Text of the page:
Join us for a warming winter beverage
© Nicholson's Pubs
‘Tis the season to get warm and cosy, settle down beside a roaring fire and enjoy some hearty pub food, perhaps a pint of ale too. Relax in some of Britain’s cosiest pubs this winter…
The Eagle, Cambridge, England
Open fires, cask ales, home-cooked foods and a rich history make The Eagle — a 17th-century coaching inn — an extremely appealing pub to hole-up in on a wintry night. There’s a neat little courtyard in its centre from which you can look up at the lovely old buildings of central Cambridge, while in the back bar you’ll find a remarkable ceiling covered in historic messages. They were scorched into the paint by the many World War II pilots who once drank here, which adds an extra air of poignancy. Cosiness through and through.
The Turf Tavern, Oxford, England
With foundations dating back to the 13th century, the Turf Tavern has a long and venerable history as a place to settle down for a drink and a hearty meal. The low-beamed front bar is as it was in the 17th century, and this together with open fires in the winter give the pub a warm, rosy-cheeked ambience. Drop in for a home-cooked Sunday roast, or enjoy a pint in the bustling pub garden outside.
The Blackfriar, London
A Grade II listed building, The Blackfriar is a rare example of an entirely Art Nouveau pub. The result is a fin de siècle treasure-trove, full of mosaics, sculptures, reliefs and marbled columns that give the pub a truly unique atmosphere, while making you feel that you’ve stepped into the opening years of the 20th century. Built on an old Friary, you’ll find it in one of London’s most historic regions — just a short walk from Fleet Street.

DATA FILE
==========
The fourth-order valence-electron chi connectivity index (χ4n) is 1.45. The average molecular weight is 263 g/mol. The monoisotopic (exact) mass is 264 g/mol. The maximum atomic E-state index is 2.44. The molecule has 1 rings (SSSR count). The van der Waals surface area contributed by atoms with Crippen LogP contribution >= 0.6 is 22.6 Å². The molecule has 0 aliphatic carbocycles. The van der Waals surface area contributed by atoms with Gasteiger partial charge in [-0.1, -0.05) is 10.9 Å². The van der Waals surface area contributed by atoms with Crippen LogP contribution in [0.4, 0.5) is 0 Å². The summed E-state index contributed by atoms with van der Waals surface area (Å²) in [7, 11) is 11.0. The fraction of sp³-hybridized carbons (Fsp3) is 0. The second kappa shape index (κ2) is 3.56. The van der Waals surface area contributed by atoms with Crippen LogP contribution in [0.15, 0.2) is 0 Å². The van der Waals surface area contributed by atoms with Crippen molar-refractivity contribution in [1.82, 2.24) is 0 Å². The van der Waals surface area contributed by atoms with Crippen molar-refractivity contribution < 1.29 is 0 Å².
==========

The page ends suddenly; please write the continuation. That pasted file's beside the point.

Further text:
Peter Kavanagh, Liverpool, England
Murals, mosaics, original paintings of Dickensian scenes and a wealth of peculiar bric-a-brac make this 150-year-old pub a firm favourite among Liverpool’s pub-goers. Rumour has it that the murals were painted by a customer who couldn’t pay his bill, and while the landlord expected an extra coat of paint on the walls, he ended up with two enormous murals. This is the place to come if you like pubs with real local character, plenty of atmosphere and unique décor.
Bell & Cross, Worcestershire, England
Cosy, neat and welcoming, the Bell & Cross is a delightful Worcestershire country pub with an elegant 19th-century charm. Divided up into five little rooms, you can choose your atmosphere based on their décor: bright and breezy with quarry-tiled floors, or warm and cosy with bare wooden boards or carpet, each decorated in its own way. Curl up here by one of the pub’s coal fires, or treat yourself to some fine homemade food, traditional ales and a great selection of wine.
The Clytha Arms, Monmouthshire, South Wales
Between Raglan’s medieval castle and the historic market town of Abergavenny, the Clytha Arms sits in its own grounds surrounded by the gorgeous Welsh countryside. In good weather, sit outside and enjoy the fresh air and fine views, or if you want to get cosy, make for the button-back sofas in either of the Clytha’s two bars. Don’t miss the local cockles and crab sandwiches.
The Clachaig Inn, Glencoe, Scotland
The Clachaig Inn has made being cosy its business for about 300 years, welcoming in Highlanders and travellers from Scotland’s great, if chilly, outdoors. Set right among the hills of Scotland’s Glencoe, its location could scarcely be more inspiring, and it’s a great spot if you need to refuel after a day’s walking. Wooden tables, stone floors, open fires and live music provide the atmosphere, along with tasty Scottish meals and plenty of great beers.
The Black Bull Inn, Frosterly, Durham, England
Step in from the wonderfully wintry-sounding village of Frosterly and settle down by the fire on one of the Black Bull Inn’s cushion-backed seats. Beers from nearby villages, cask-ciders and coffee and scones are among the hearty treats on offer here, along with a fine collection of ticking clocks, live folk or jazz, and some delicious, traditionally British suppers.
The Bridge Inn, Topsham, Exeter, Devon
One of Britain’s last traditional ale houses, the 16th-century Bridge Inn was the Queen’s choice for her first official pub visit. Sit beside the fire on a high-backed wooden chair and enjoy all kinds of ales, cider and gooseberry wine — be sure to try the locally baked bread, home cooked ham and homemade chutneys.